Wilson Audio, based in Utah, USA, consists of a small team of just 52 people, and every single speaker and its components are hand made by this team (apart from drivers which are sourced mainly from Scandinavia). What’s highly unusual is that Wilson Audio makes its own capacitors for the crossover network, in the in-house capacitor manufacturing department called Reliable Capacitors. It’s an unusual feat for a speaker brand and ensures the industry-leading tight tolerances claimed by the company.
The tolerance number that McGrath states is astonishing. Most high quality capacitors allow for a tolerance of 3 - 10 per cent; in Wilson Audio speakers such as the Alexia V, the tolerance is down to 0.1 per cent. That’s one-tenth of one per cent – something almost unheard of and guarantees more precision in the crossover design.
The Alexia V is a three-way design made up of four drivers – 1in silk fabric tweeter, 7in midrange, 8in and 10in paper pulp woofers – and plenty of technology innovations that were first developed for the top-range models like the Chronosonic XVX have made their way into this “mid-range” model. This includes the use of Wilson’s V-Material (a proprietary composite material), which has significantly better acoustic absorption properties, says McGrath, and is nested in strategic locations in the speaker’s enclosure to better isolate and reduce vibrations. Incidentally, the V in Alexia’s name refers to this V-Material, not the number five.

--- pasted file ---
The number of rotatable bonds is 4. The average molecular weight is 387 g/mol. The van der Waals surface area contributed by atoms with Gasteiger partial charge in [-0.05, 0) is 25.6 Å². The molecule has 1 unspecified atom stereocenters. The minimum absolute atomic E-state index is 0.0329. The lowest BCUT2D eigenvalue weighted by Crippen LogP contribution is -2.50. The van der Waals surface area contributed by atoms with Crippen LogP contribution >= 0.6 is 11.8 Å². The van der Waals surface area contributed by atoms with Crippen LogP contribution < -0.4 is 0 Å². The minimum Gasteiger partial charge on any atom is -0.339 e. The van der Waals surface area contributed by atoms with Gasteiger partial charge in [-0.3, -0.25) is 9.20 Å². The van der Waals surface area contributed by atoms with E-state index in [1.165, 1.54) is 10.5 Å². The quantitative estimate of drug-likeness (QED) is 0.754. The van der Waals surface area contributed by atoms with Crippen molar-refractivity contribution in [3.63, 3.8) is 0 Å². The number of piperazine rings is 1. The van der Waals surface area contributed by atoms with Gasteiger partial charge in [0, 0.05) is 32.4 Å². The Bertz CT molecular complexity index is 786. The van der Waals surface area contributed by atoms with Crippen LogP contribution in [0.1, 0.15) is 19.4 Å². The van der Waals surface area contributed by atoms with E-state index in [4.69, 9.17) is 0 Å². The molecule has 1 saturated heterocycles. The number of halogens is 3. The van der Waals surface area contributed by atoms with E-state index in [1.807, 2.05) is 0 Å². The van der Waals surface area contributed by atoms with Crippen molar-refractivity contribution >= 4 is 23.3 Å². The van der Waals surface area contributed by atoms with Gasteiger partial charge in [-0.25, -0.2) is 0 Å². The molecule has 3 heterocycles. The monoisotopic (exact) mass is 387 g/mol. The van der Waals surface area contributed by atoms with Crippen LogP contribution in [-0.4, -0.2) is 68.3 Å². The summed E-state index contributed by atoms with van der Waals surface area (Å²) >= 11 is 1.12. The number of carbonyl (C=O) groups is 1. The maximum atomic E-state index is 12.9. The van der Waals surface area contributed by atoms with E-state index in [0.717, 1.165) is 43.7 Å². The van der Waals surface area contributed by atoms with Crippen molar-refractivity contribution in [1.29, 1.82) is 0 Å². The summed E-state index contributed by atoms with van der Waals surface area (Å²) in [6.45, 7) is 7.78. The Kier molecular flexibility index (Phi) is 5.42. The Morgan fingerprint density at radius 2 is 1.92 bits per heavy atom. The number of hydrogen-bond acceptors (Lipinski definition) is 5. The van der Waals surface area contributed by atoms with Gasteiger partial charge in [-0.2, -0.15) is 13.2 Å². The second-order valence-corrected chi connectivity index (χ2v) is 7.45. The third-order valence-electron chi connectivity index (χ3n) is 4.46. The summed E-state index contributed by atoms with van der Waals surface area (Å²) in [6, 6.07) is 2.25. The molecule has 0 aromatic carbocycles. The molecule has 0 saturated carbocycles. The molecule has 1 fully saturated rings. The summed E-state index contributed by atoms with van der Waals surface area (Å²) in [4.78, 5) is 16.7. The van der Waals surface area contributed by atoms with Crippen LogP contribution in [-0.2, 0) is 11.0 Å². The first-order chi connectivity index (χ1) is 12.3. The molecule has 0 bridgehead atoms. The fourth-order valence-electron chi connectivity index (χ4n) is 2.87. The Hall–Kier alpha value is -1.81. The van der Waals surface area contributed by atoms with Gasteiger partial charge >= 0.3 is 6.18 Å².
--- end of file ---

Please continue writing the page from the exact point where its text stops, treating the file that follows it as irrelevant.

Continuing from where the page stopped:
Wilson Audio are “champions of time alignment” – a bold claim that McGrath follows up with the fact that it's possible to adjust the relative positions of the drivers to reduce any timing differences between them down to around 11 microseconds. This should result in a very well-integrated sound across all four drivers, along with expectations of better precision, improved transient response and clarity from the high frequencies.